The Court of Appeal further concluded that Mrs Lederberger had given no actual or implied actual authority to her son Samuel to enter into the contracts. In her evidence by witness statement she said that she had left the running of the business to her sons. She had signed a trust tax return but said that she did not know anything about the tax benefits claimed in it. She had not been cross-examined.

Had Mrs Lederberger ratified the contracts?

The trial judge had held that, even if she had given no authority to her son to enter into the contracts on her behalf, Mrs Lederberger had ratified the contracts through her signature on the tax return and by taking the benefit of the tax deduction.

The Court of Appeal again noted that there had been no cross-examination in relation to Mrs Lederberger’s witness statement. The Court said, at [80]:

“In our view, particularly in the face of her uncontradicted evidence, no inference of authorisation or ratification could be drawn from the fact that Mrs Lederberger signed the 2006 return. We accept the appellants’ submission that there was a paucity of evidence to establish that Mrs Lederberger had knowledge of the contracts. The acts of the accountant and her son, as agent, in relation to the 2007 return could not constitute ratification by Mrs Lederberger, as principal, of Samuel’s unauthorised acts. Moreover, there was no explanation before the trial judge or this court as to how Samuel Lederberger came to sign the Estate’s 2007 return”. [endnote omitted]

Were the solicitors who acted for Mrs Lederberger in relation to becoming the trustee of her late husband’s estate bound to warn her of the risks involved, namely, personal liability for the debts of the business?

The solicitors had been joined as third parties. The Court of Appeal concluded that counsel for the solicitors had conceded the existence of a duty to warn Mrs Lederberger of the risk of becoming trustee and the breach of that duty. This could not be re-opened on appeal. The Court said that, in any event, there was such a duty. At [100]-[101], the Court said:

“Contrary to submissions which were advanced on behalf of [the solicitors], it has long been accepted that a solicitor should make clear to his client the legal effect of a step which the client is proposing to take. Accordingly, if, as in this case, a solicitor is retained generally to act in a client’s interests in relation to a transaction into which the client is proposing to enter – here, obtaining probate and consequently accepting appointment qua trustee as a member of the partnership – the solicitor is bound to go through the contractual documents – here, at least the will read in light of the circumstances which were known to obtain – and explain to the client in terms she is likely to understand the rights and obligations to which it will subject her. [Especially is that so where, as here, the client is inexperienced in the relevant area or the documents are in unusual form.] Furthermore, even where a client is not lacking in sophistication, but the relationship between the solicitor and the client is one which suggests that the client is reliant on the solicitor for such advice as may be required, there is a duty on the solicitor to give that sort of advice and it may arise whether or not the advice is specifically sought.”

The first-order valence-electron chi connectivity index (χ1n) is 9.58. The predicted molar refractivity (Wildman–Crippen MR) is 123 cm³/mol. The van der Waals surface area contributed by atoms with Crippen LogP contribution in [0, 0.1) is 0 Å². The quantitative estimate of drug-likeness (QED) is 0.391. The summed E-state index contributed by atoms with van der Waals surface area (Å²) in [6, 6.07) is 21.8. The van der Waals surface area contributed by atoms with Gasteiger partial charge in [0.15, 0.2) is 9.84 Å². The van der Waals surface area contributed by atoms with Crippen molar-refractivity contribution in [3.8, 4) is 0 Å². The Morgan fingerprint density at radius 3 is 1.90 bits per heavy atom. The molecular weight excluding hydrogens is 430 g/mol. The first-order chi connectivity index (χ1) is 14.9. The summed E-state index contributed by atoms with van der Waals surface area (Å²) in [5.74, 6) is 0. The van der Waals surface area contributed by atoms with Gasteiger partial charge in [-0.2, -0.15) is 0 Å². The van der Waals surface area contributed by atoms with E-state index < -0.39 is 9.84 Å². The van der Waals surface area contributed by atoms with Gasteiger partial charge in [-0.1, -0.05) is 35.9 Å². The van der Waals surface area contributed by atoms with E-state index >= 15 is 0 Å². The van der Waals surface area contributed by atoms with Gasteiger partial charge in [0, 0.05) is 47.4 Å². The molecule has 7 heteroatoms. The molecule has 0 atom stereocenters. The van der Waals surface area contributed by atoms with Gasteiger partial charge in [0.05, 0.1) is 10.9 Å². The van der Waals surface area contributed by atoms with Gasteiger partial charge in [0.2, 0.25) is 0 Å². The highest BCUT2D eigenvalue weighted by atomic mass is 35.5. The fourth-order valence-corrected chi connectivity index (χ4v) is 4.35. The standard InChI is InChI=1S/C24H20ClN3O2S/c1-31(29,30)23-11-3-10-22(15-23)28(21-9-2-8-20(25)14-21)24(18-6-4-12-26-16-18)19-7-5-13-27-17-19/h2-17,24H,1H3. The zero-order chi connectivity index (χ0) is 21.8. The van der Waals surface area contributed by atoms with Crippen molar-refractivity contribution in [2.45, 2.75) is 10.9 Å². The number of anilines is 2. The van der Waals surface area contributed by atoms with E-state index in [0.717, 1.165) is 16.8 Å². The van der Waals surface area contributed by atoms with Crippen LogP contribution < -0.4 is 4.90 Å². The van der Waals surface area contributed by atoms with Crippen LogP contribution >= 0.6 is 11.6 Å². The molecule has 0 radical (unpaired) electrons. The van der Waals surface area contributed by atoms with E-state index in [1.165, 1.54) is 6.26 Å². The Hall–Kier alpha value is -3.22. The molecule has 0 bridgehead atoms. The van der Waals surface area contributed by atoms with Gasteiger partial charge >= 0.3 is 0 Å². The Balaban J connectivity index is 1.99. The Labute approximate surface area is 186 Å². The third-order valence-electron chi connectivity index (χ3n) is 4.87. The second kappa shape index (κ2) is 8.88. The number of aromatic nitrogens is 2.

It is sometimes said that the duty is confined to warning on the hidden pitfalls and legal obscurities of the transaction in view and that a solicitor is not required to offer any advice as to its perceived business efficacy. But it depends on the circumstances of the case. [Where, as here, in the course of performing a retainer a solicitor becomes aware of information which is not confidential and is of potential significance, it is to be expected that the solicitor will draw it to the attention of the client and point out its ramifications”.] [endnotes omitted]

Was the negligence of the solicitors causative of Mrs Lederberger’s loss?

The Court of Appeal referred to ss51 and 52 of the Wrongs Act 1958 (Vic) to which counsel for the solicitors had not referred at trial and to the decision of the High Court in Adeels Palace Pty Ltd v Moubarak [2009] HCA 48; (2009) 239 CLR 420.

The Court of Appeal concluded, at [119]:

“In our view, factual causation was made out. We do not think it was open to his Honour to reject Mrs Lederberger’s evidence that if she had been told that she would be personally responsible for debts of the business, she would not have taken out probate. It follows that, but for [the solicitor’s] breach of duty, Mrs Lederberger’s personal assets would not have been put at risk”.

Again, had Mrs Lederberger been cross-examined, the scope of the duty of care might have been confined.

The appeal was allowed. As Mrs Lederberger (and her estate) had no liability to the respondents, the third party claim was dismissed.

PROFESSOR GREG REINHARDT is executive director of the Australasian Institute of Judicial Administration and a member of the Faculty of Law at Monash University, ph 9600 1311, email The numbers in square brackets in the text refer to the paragraph numbers in the judgment. The full version of this judgment can be found at